Hollywood star Arnold Schwarzenegger visited the site of the former German Nazi death camp Auschwitz in Poland on Wednesday, vowing to fight hatred and discrimination and keep the story of what took place there between 1940-1945 alive.
Austrian-born Schwarzenegger, 75, is the son of a Nazi party member who served in the German army in World War Two.
The former California governor and Auschwitz Jewish Center Foundation Chairman Simon Bergson, the son of Holocaust survivors, highlighted how prejudice can be wiped out in the space of a generation.
"He (Bergson) was born after the Second World War to this wonderful Jewish family and I was the son of a man who fought in the Nazi war and was a soldier," he told reporters.
"One generation later - here we are... we both fight prejudice and hatred and discrimination."
More than 1.1 million people, mostly Jews, perished in the gas chambers or from starvation, cold and disease at Auschwitz, which the Nazis set up in occupied Poland during World War Two.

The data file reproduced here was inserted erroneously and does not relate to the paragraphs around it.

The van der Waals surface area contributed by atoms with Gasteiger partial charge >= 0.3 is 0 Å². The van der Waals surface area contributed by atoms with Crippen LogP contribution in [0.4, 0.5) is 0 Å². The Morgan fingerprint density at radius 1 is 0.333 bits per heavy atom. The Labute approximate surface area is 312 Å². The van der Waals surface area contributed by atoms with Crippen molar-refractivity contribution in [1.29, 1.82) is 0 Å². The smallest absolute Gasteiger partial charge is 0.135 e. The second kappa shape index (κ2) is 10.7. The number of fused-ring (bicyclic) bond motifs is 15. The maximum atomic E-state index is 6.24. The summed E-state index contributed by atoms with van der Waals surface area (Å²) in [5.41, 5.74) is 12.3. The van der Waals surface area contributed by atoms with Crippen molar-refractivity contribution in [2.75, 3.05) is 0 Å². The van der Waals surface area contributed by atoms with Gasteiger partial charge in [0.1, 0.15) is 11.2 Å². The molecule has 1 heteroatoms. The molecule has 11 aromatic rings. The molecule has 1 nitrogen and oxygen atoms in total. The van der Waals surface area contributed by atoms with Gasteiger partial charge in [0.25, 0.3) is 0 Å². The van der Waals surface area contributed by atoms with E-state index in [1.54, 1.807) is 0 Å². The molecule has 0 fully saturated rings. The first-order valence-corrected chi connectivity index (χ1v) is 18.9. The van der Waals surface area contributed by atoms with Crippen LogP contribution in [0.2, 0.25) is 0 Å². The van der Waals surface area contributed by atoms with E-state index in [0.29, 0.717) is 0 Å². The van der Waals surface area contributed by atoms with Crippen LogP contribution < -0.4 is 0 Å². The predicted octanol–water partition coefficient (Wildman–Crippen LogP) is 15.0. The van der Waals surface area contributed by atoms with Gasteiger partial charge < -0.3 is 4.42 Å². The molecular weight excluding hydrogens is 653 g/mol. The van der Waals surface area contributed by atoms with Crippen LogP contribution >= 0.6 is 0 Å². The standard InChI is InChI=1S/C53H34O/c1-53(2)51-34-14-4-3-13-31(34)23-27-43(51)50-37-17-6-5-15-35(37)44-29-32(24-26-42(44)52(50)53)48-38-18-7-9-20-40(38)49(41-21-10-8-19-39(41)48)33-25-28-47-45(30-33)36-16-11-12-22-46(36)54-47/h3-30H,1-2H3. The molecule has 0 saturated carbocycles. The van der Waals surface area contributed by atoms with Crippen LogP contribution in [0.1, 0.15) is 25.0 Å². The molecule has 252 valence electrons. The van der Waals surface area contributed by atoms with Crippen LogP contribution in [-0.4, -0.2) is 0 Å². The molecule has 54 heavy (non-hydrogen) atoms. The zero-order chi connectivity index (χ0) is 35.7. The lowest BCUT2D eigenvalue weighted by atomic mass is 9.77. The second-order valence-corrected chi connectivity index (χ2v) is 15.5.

Schwarzenegger entered the camp through the main gate which bears the phrase "Arbeit macht frei", or "Work makes you free". He then visited the exhibition of the Auschwitz Memorial museum and a crematorium.
He placed candles at the 'Death Wall', where German soldiers shot many inmates, and at a monument to victims in the Birkenau section of the camp.
During the visit he also met Holocaust survivor Lidia Maksymowicz, who was an inmate in the camp when she was three years old.
"People like her can help us to never stop telling that story about what happened here 80 years ago... this is a story that has to stay alive," Schwarzenegger said.